Juniors Chloe Kerwin and Oscar Motsinger often find themselves at It’s a Beautiful Day in Westport, among band merchandise, tie dye and incense. Just past the wall of dream catchers is one of the store’s hidden gems — a back room chock-full of hundreds of vintage albums with everything from hard rock to folk to country to classical.
Flipping through hundreds of vinyls from every era, the two find their happy place.
Vinyl is fascinating music lovers young and old more than it has for decades. While sales of digital downloads are declining for the first time since the iTunes Store launched in 2003, vinyl sales are skyrocketing. 6 million vinyl albums were sold in 2013 and 7 million in 2014 according to Billboard.
“It’s an atmosphere thing,” Motsinger said. “It’s the finding the record, putting it on the turntable.”
Motsinger and Kerwin share the same fascination for music.
“I like jazz, it’s old fashion-y and it’s fun to listen to on record players,” Kerwin said. “And I listen to alternative. I really like Grimes, Little Dragon, a lot of different ones. But my favorite is probably the Charlie Brown Christmas vinyl.”
Kerwin and Motsinger listen to a variety of music, some they wouldn’t be able to find on iTunes.
“You can find a lot of weird, older music,” Motsinger said. “It’ll be anything from really obscure jazz musicians to some weird funk band that you could only find on a select few records.”
Unlike Spotify and Pandora, vinyl isn’t free of cost. Kerwin explains a whole album usually won’t cost more than a full album on iTunes, and the listeners get the “hands-on” vinyl experience as well.
“Then there’s the 50 cent bin at Beautiful Day,” Motsinger said. “It’s fun getting something and you have no idea what it sounds like, but you can take it home and try it out if it’s that cheap.”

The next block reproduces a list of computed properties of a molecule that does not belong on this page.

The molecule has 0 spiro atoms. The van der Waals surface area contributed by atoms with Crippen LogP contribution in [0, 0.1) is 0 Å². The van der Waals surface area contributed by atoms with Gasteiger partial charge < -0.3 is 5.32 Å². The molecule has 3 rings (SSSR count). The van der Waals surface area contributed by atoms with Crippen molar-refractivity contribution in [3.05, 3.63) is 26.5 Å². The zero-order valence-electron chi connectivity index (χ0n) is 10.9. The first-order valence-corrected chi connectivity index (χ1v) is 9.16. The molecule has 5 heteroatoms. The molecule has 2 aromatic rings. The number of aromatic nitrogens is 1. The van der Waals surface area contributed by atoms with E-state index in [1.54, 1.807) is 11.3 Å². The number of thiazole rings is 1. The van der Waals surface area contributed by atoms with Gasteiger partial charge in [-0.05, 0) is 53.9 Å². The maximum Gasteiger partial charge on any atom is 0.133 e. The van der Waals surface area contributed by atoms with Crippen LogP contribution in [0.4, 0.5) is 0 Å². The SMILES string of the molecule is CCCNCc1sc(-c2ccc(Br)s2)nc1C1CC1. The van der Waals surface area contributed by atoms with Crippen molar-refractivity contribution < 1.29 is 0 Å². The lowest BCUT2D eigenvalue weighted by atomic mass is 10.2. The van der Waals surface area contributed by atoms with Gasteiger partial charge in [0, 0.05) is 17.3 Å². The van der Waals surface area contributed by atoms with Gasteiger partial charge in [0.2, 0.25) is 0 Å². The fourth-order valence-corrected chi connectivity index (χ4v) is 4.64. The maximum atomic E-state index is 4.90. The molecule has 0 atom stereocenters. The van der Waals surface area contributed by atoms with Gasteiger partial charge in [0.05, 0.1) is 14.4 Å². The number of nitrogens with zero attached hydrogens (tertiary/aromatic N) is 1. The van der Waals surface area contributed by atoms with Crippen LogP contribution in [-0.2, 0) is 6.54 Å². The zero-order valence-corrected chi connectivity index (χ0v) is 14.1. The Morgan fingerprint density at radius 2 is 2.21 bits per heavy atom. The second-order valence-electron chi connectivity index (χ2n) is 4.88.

Christian Laveau, who works at Mills Records in Westport, remembers himself half his size, dancing around his bedroom in his Sunday best along to his kiddie Winnie the Pooh record player, chiming his favorites from The Beatle’s “Abbey Road” on repeat.
Today, Laveau works at Mills, selling and trading vinyl records. Technology has improved and music has evolved, but his love for vinyl remains.
From iTunes to Spotify to illegal downloading, digital music is advancing everyday. Maybe the “vinyl revival” is just a fad, a bunch of hipsters trying to be cool and will fade with time, or maybe vinyl will be the next most favored way to listen to music.
“People want something tangible. We’re tired of pressing but tons.” Laveau said. Today, at the click of a button or a tap on your screen, we’re able to change the song in a split second. Vinyl isn’t quite the same.
“If you’ve grown up with it, maybe you won’t mind getting up to turn the vinyl over. But for younger people it might be a nuisance because they are used to music controlled by their fingertips,” Laveau said. “It’s an interactive experience.”
“But it never fails to make me enjoy music more.”